Recently we received a parking ticket in the mail from a nearby city. It seems we parked one evening in a no-parking zone, and we owed them $40. There was just one minor problem. It wasn’t us. Sure, that was our license plate on the ticket, but we were nowhere near that city that night. My husband was working in the Emergency Room, and I was home with the kids one hundred and fifty miles away. No problem, I thought. I’ll just clear this up.

That was easier said than done. There was no email address on the ticket, just a phone number. The only other way to deal with it was to go in person. So I phoned. It was busy. I tried for three days. And then, miraculously, I got an answer. “You are number 24 in line. Your wait will likely be 38 minutes.” So I waited. And waited. Number 17. Number 8. Number 3. And finally, number 1. And as I was being transferred, I heard — a busy signal. I had been disconnected.

In desperation, I called some traffic ticket specialists, figuring they could help me. They told me that if I didn’t pay the ticket on time, the authorities would double the fine, and it would cost me more than $40 to fight it. I could take them to small claims court, they explained, but again, it would cost me more than the price of the ticket. I may as well just pay it. “But it wasn’t me!” I told her. “It’s the principle of the thing!” She told me she understood, but there was nothing I could do. So after a week of worrying and researching hopeless courses of action, I finally realized there was no point. Sometimes you just have to let it go.

Much of life is like that. We choose to nurture grudges because it’s the principle of the thing. Bitterness, though, doesn’t pay very good dividends. You go through life always testing, always suspicious, and never at peace.

Letting go isn’t easy, but it’s a lot better than driving yourself nuts. I could have fought that ticket on principle, but it would have cost me more than the $40 I owed. Bitterness often does cost more than forgiving would, even if forgiving doesn’t seem fair. Besides, Jesus put no limits on forgiveness. Philip Yancey, in his book What’s So Amazing About Grace?, admits that forgiveness is an “unnatural act”. Extending grace to someone who does not deserve it feels just plain wrong. Yet just as Jesus already paid for the guilt we feel, He already paid for everyone else’s guilt, too.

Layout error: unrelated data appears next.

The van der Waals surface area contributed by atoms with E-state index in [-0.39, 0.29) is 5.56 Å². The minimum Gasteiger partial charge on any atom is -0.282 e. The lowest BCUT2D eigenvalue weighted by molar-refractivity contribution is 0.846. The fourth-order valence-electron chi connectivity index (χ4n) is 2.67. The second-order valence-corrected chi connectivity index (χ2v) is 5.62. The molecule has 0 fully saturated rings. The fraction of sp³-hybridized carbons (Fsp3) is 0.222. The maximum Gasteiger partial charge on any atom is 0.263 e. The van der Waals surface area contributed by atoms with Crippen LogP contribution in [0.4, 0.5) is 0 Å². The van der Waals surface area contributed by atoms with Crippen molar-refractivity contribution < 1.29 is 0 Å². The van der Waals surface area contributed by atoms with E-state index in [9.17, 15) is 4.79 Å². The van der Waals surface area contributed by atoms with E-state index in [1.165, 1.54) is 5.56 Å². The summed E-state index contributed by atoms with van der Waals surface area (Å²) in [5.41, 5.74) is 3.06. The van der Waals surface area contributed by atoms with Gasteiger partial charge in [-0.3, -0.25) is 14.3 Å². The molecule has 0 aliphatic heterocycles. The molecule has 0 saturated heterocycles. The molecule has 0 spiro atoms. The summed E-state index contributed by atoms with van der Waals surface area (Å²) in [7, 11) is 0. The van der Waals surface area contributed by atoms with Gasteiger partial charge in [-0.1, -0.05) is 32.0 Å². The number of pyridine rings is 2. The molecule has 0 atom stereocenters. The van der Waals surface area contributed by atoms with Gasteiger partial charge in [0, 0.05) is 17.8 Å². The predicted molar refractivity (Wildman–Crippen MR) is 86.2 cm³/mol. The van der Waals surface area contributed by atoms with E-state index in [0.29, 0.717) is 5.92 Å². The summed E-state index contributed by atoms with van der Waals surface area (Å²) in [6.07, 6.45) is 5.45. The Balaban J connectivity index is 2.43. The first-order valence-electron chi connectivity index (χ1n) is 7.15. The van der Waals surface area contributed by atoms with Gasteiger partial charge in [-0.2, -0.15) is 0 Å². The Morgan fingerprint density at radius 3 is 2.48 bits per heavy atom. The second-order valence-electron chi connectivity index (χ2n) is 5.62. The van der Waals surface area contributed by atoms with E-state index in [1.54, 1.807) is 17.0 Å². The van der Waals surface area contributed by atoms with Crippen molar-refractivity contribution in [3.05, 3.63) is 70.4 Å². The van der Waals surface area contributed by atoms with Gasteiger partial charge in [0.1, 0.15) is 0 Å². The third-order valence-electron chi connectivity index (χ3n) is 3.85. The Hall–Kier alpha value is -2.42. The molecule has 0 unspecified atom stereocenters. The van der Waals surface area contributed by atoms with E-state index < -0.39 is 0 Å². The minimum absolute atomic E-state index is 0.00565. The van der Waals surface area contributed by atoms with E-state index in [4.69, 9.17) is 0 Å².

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Unforgiveness is probably the biggest barrier to healing this side of heaven. It takes such humility and strength to say, “I will no longer hold this against you.” As hard as it seems, though, it is so much harder to live with bitterness. It’s like drinking poison and expecting someone else to die. You may be protecting your need to be right, but you give up your only chance at freedom and peace, and limit what God can do in your family.

Forgiveness, of course, doesn’t mean that we ignore problems or subject ourselves or our kids to harm. It just means that we choose not to let those problems consume so much of our emotional energy. Besides, when we’re angry over something that happened in the past, we can’t move forward. A friend of mine was very angry towards her husband because he had worked such long hours when the children were young. They grew up with little direction and security, and rebelled when they hit the teenage years. She was angry; he was contrite. But they couldn’t handle the children because they were too involved with their own dynamics. Only when she was able to forgive him could they work together to help their kids.

With God’s help, you have to let it go. It isn’t always easy, but chances are that once you do, life will be much easier. The principle of the thing isn’t always worth it. People are. Letting God help you let go really is the best medicine.

After finishing this column, I gave that phone number one last try. To my amazement I got through, and they cancelled the ticket immediately. It felt great, but not nearly as wonderful as giving up that anger in the first place. You can find me at, and my book Honey, I Don’t Have a Headache Tonight in Christian bookstores everywhere.

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